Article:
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Burnside jail’s new body scanners have already intercepted contraband


Correctional officials showed off the new X-ray body scanners in place at the Central Nova Scotia Correctional Facility and said they have already intercepted contraband using the devices.

Reporters were given a demonstration of one of the scanners in operation at the Burnside jail on Wednesday.

The upright scanner was located in a room off an intake area. A person being admitted to the jail or an object such as a mattress, which is commonly used to hide contraband, is placed on a sliding platform that moves between two triangular columns that perform the scan. A person would stand on it, holding handles on either side.

Data is transmitted to a control apparatus at the security desk just outside the room in the intake area. A high-resolution screen allows officials performing the scan to see any objects inside the mattress or a person's body.

The demonstration used a mattress that had a knife concealed inside. The weapon was clearly visible on the operations screen at the work station. The touchscreen technology can zoom in on any part of the image for a closer look.

The scanners have been in operation since September, said John Scoville, Chief Superintendent of Correctional Services at the province's Justice department.

 John Scoville, chief superintendent of Nova Scotia's adult correctional facilities, and security risk officer Paul Menard give a demonstration of a new body scanner at the Central Nova Correctional Facility on Wednesday. - Ryan Taplin
John Scoville, chief superintendent of Nova Scotia's adult correctional facilities, and security risk officer Paul Menard give a demonstration of a new body scanner at the Central Nova Correctional Facility on Wednesday. - Ryan Taplin

He could not say how many contraband items have been discovered through the use of the scanners but did say there have been narcotics as well as a wide variety of prohibited things such as cigarette lighters and other potential weapons. The contraband is turned over to police when recovered.

Scoville said the technology is making an impact on illicit drugs getting into the jail.

“We heard through the inmates talking that there's less access to substances in the facility since the body scanners came in,” Scoville said at the jail on Wednesday. “Because, again, most people are not going to want to lose the product, so bringing it in with a high risk to actually lose the product and be charged criminally with something is the deterrent that seems to work.”

Even knowing the scanners are in operation, though, some will still try to smuggle something in because of the grip addictions can have, Scoville said, reinforcing the need for the technology.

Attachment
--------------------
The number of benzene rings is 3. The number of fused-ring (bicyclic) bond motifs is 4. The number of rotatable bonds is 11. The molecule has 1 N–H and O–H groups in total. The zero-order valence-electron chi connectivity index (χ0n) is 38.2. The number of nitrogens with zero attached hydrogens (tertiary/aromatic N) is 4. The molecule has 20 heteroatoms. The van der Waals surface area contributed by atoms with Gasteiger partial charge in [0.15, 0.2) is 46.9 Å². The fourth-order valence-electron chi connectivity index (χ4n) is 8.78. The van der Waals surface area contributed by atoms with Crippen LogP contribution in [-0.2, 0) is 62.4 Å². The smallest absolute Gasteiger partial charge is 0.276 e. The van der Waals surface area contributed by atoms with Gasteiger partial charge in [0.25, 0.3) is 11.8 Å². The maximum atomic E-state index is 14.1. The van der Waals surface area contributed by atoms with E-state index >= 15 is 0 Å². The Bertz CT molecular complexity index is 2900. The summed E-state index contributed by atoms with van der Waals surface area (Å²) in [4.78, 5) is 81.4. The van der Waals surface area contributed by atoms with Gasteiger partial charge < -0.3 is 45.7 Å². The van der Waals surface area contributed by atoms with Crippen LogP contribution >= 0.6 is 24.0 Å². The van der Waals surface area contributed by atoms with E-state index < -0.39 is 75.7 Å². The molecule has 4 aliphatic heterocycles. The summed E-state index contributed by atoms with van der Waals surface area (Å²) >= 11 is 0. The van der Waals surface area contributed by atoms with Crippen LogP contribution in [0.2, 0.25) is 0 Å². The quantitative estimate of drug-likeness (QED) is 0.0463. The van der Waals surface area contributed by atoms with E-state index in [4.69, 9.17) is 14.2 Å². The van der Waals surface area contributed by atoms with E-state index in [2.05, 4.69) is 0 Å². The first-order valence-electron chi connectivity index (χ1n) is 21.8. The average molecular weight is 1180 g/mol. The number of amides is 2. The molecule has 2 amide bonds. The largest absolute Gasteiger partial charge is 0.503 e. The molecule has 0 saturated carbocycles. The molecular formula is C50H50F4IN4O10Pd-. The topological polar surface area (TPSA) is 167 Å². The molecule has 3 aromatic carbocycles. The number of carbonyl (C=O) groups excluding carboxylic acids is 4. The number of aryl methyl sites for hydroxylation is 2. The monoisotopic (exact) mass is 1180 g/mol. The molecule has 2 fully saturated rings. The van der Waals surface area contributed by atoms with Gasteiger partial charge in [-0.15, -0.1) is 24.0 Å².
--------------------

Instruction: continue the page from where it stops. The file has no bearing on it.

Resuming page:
“Anyone being admitted into the facility, or re-admitted, would be body scanned as the policy,” he said.

There are five scanners at the province's jails, two at Burnside and one each at the other adult facilities in Cape Breton, Pictou County and Yarmouth. Each cost $198,000, including the service contract.

Scoville said some items are easily identified in the scans and the resolution is high enough that in one scan he could count the pills.

“You may be able to see the level of detail that you would know kind of what it is, or you know there's something that's normally not there,” he said. “We would then … either give them the option of giving it to us or, if not, they would go into what we call a dry cell, that's somewhere without running water so that they are not able to dispose of anything that they brought in.

“Most times, now, they hand it over, because they have to go through a clean body scan to go into a unit.”

Data files from clean scans are kept for 30 days and then replaced as new files are recorded, he said.

Jail officials said the X-ray exposure risk at the highest setting per scan is less than that of eating a banana, which naturally contains very low-level radioactive isotopes of potassium. The jail exposure limit standards are 1,000 scans per year for one person.

Ryan Taplin
Ryan Taplin

They also took the opportunity to tout the Correctional Services' Limitless program, a partnership with the Nova Scotia Community College that helps inmates take courses while they are inside with the goal of eventually attending an NSCC campus.

Lorri Bower, with Corrections' educational services, said 53 inmates have already completed at least two modules of the program, starting last March, with 10 going on to apply to NSCC programs in September and four continuing through in core programs in January.

“For a lot of our folks, they really don't realize that attendance at post-secondary is a viable option to them and it's a program like this that shows it truly is,” Bower said. “And that's what we're hearing from them. They have hope that tomorrow can be a better place to be.”

Terrah Keener, NSCC manager of the school of access, explained that the customized course is comprised of four modules, two completed inside the jail and then leading to a core program at a campus. Limitless helps out with tuition and bursary for tools, protective gear, and books for the first term. Participants going on can then enter the Student Works on-campus student employment program, with money earned going toward tuition or living expenses.

Officials also announced that Tim Carroll, formerly a supervisor at the Burnside jail, is taking on the new role of Correctional Services Inspector for “policy compliance and quality assurance.” He will work closely with superintendents of the province's jails as well as the ombudsman's office and Human Rights Commission.

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